You expect only local architects to get jobs? for only locally born and bred residents? and local businesses only?

      Maybe if we moved San Francisco to North Korea we can create the unchanging Hermit Kingdom you seem to admire in all of your posts.

      1. North Korean architecture might even be more appealing than this crappy, bland, uninspired, homogenous, forgettable, cookie-cutter garbage typical of most contemporary SF projects…

        1. The 7 story condo portion looks good, but I agree those 3 story townhouses look awful. I’m generally a fan of more townhouses too.

        2. Hysterical overstatement is not becoming. Besides, the overall vernacular in San Francisco is not that exciting anyway (Sunset, Richmond, Marina, Mission Bay). Are you expecting some kind of renaissance in design to occur in a less desirable part of the City after all of the fees, exactions, affordable housing extraction, etc.? That is just not real, folks.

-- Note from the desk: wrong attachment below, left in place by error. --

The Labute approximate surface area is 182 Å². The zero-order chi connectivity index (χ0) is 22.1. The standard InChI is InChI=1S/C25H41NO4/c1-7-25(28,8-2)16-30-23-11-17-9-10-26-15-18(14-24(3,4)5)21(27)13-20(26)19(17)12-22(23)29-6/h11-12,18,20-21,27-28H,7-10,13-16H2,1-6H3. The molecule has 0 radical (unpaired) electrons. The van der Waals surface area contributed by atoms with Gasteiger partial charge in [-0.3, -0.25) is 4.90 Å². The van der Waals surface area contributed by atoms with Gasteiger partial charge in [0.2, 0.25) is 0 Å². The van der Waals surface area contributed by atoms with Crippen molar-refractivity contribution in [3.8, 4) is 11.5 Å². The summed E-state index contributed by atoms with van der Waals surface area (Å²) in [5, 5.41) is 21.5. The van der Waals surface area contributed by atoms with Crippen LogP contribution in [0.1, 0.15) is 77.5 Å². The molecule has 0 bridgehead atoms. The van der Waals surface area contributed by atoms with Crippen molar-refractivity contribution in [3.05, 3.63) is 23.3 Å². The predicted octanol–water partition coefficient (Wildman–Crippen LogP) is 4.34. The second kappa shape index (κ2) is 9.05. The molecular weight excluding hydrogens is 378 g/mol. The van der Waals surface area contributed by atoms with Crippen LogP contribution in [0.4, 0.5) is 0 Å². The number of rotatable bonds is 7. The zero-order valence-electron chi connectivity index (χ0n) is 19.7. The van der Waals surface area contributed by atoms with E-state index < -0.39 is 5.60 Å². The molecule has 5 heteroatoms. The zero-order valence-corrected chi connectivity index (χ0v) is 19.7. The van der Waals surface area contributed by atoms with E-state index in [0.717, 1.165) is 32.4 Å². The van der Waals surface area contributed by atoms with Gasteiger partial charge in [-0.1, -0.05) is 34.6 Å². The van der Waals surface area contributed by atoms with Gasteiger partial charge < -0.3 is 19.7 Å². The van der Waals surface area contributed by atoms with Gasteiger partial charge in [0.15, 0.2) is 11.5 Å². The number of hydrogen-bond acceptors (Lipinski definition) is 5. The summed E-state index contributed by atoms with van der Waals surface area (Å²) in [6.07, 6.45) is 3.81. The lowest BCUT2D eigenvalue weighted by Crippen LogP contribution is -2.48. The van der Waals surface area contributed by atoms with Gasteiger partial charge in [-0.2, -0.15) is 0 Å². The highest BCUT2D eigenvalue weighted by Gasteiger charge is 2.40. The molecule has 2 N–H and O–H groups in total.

Besides, I am guessing these are conceptual massing drawings.

  2. I’m looking for a detailed timeline of when the Shipyard/Candlestick condos will come to the market over the next decades. I know this must be buried somewhere in the official documentation of the projects, but if anyone has a link to a more user friendly overview of the timeline, that would be very helpful. Thanks!

    1. I don’t think the official document you seek exists. The planning documents identify the vision for the entire Shipyard/Candlestick site, but I don’t believe there is any sequential phasing of improvements discussed beyond generaities.

      Lennar/Five Points seems to keep their own plans very tight to their chest. I believe they make decisions on a phase by phase basis…so the best info is what they present for planning/building approval.